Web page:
Sunflecks are also potentially harmful to plants because of the time-lag between the beginning of a sunfleck and the realisation of maximum rates of photosynthesis. This time-lag leads to the quantum of absorbed irradiance being, at least temporarily, in excess of what is used in photochemistry (Logan et al., 1997; Watling et al., 1997; Thiele et al., 1998) and can cause ‘photoinhibition’ (defined as a persistent decrease in quantum use efficiency). Photoprotective mechanisms that function to dissipate excess energy are thus likely to be active in shade-adapted species subject to sunflecks. Foremost among these are: (1) the energy (pH) dependent dissipation that reduces the quantum efficiency of photosystem II; (2) a dissipation mechanism related to the conversion (de-epoxidation) of the xanthophyll cycle pigments violaxanthin via antheraxanthin to zeaxanthin; and (3) the quenching of excited chlorophylls and scavenging of active oxygen species in thylakoids (Niyogi et al., 2001; Demmig-Adams, 2003; Morosinotto et al., 2003).
Only a handful of studies have examined photoinhibition in relation to sunflecks. Investigations on (sub)tropical plants showed that fast responses of photo-protective systems accounted for flexible protection, but that photoinhibition (a persistent decline in quantum efficiency) was not completely avoided (Logan et al., 1997; Watling et al., 1997; Thiele et al., 1998). A reasonable primary hypothesis is that shade-adapted leaves are more susceptible to photoinhibition during sunflecks because they contain fewer protective pigments (xanthophylls) than sun foliage (Logan et al., 1997). Previous studies on sunfleck responses have focused on emerging saplings or understorey shrubs in comparison with gap plants, but did not compare differently light-adapted foliage within the same species (i.e. sun leaves vs shade leaves). Similarly, while photoinhibition and sunflecks have been studied in detail in tropical and subtropical forests (Logan et al., 1997; Watling et al., 1997; Stegemann et al., 1999; Allen & Pearcy, 2000a,b) and in northern hemisphere temperate ecosystems (Pepin & Livingston, 1997; Naumberg & Ellsworth, 2000), the same is not true for cool-temperate rainforests in the southern hemisphere.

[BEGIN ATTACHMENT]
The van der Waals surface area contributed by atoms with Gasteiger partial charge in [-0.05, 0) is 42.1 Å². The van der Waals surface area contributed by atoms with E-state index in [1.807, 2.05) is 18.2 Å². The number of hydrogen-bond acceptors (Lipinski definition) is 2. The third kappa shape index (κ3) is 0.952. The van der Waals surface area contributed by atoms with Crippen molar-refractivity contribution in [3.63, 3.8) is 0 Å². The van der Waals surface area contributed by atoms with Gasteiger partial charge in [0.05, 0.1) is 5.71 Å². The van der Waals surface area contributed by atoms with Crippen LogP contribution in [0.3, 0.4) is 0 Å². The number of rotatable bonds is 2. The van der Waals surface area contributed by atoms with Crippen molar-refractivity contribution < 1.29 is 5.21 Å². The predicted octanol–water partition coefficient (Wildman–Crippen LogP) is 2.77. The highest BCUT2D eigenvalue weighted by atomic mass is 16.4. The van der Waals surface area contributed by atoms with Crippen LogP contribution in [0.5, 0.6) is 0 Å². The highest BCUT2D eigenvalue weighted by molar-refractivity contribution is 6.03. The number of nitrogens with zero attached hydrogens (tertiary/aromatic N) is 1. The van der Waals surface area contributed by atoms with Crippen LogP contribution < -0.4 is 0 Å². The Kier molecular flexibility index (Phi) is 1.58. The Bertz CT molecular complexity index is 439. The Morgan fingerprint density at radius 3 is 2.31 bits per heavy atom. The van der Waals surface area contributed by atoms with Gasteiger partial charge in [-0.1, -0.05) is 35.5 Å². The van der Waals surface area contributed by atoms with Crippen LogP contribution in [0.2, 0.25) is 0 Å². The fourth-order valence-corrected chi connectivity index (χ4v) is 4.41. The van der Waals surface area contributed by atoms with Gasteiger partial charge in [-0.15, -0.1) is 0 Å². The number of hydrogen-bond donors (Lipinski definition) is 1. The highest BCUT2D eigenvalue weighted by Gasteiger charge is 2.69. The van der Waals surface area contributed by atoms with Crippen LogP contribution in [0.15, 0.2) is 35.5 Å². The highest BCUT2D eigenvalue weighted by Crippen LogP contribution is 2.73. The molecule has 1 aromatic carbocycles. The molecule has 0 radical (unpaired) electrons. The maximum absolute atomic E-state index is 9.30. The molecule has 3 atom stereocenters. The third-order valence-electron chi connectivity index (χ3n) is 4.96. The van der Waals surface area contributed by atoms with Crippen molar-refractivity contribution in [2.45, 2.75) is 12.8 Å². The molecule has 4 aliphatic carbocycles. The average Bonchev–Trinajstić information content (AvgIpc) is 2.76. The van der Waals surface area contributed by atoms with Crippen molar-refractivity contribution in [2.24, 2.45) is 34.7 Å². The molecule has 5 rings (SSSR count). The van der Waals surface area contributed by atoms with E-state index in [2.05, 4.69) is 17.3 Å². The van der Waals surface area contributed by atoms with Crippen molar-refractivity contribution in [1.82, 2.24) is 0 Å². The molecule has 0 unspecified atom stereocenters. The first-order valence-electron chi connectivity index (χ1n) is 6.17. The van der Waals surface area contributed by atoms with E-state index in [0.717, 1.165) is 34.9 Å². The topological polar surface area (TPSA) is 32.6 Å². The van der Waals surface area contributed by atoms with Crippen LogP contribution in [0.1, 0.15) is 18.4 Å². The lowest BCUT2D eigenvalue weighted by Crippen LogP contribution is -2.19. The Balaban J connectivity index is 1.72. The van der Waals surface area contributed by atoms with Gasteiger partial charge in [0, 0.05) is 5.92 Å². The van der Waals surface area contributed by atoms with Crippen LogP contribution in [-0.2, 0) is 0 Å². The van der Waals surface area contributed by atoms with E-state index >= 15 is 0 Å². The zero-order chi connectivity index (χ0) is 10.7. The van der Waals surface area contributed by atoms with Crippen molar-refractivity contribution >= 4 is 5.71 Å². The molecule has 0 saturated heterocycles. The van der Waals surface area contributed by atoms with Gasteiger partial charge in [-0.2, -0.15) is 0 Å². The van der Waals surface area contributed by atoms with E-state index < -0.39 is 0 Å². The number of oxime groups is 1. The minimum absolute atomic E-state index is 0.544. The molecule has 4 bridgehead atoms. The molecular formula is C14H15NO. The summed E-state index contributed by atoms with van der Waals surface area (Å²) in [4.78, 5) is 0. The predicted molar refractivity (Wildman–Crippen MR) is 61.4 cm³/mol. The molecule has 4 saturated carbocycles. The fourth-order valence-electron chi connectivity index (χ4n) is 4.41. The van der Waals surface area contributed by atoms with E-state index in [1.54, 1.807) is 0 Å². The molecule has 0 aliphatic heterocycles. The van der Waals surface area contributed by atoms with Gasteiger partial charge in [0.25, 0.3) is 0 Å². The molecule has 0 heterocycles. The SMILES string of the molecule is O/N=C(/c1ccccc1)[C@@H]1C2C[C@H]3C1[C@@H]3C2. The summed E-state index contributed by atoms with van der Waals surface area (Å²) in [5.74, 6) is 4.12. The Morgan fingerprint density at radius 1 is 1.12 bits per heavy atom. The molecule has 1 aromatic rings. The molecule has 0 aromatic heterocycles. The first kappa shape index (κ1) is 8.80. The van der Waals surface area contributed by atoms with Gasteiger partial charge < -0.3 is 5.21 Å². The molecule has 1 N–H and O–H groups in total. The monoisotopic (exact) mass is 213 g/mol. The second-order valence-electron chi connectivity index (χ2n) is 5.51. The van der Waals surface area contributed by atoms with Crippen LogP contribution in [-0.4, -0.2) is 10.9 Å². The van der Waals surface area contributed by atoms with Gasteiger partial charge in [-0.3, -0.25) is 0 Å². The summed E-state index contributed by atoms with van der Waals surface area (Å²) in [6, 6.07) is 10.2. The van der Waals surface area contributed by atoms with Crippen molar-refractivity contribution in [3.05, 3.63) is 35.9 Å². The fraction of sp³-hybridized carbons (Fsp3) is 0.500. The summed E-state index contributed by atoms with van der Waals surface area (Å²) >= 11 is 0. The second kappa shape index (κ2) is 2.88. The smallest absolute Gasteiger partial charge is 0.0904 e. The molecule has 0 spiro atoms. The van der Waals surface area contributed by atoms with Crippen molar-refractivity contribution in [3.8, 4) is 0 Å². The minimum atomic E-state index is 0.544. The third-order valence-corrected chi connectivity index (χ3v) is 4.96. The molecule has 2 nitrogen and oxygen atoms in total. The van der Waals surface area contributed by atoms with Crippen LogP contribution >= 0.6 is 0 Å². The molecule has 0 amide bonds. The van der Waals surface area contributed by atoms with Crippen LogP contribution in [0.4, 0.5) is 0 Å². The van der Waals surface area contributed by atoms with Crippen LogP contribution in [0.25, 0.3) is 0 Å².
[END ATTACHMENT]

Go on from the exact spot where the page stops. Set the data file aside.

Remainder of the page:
In mainland Australia these Nothofagus-Eucalyptus forests are confined to relatively small areas and are therefore of high conservational value. One view is that once closed-canopy Nothofagus rainforest is established, it may become self-maintaining and less fire-prone than mixed stands with Eucalyptus spp. (Howard, 1973b). Such a view makes the maintenance and regeneration of these forests an important aim of local forest and park management. Myrtle beech (Nothofagus cunninghamii) – the dominant overstorey species of these ecosystems – can regenerate in the light-limited understorey of a closed canopy rainforest (Howard, 1973b) – a phenomenon supported by previous studies of steady state light compensation points (Howard, 1973b; Ashton & Turner, 1979). In Victoria, coppice shoots are of paramount importance for this regeneration (Howard, 1973b). The response of N. cunninghamii to sunflecks has not yet been investigated, despite the putative importance of sunflecks for carbon gain of coppice leaves and regeneration of this species.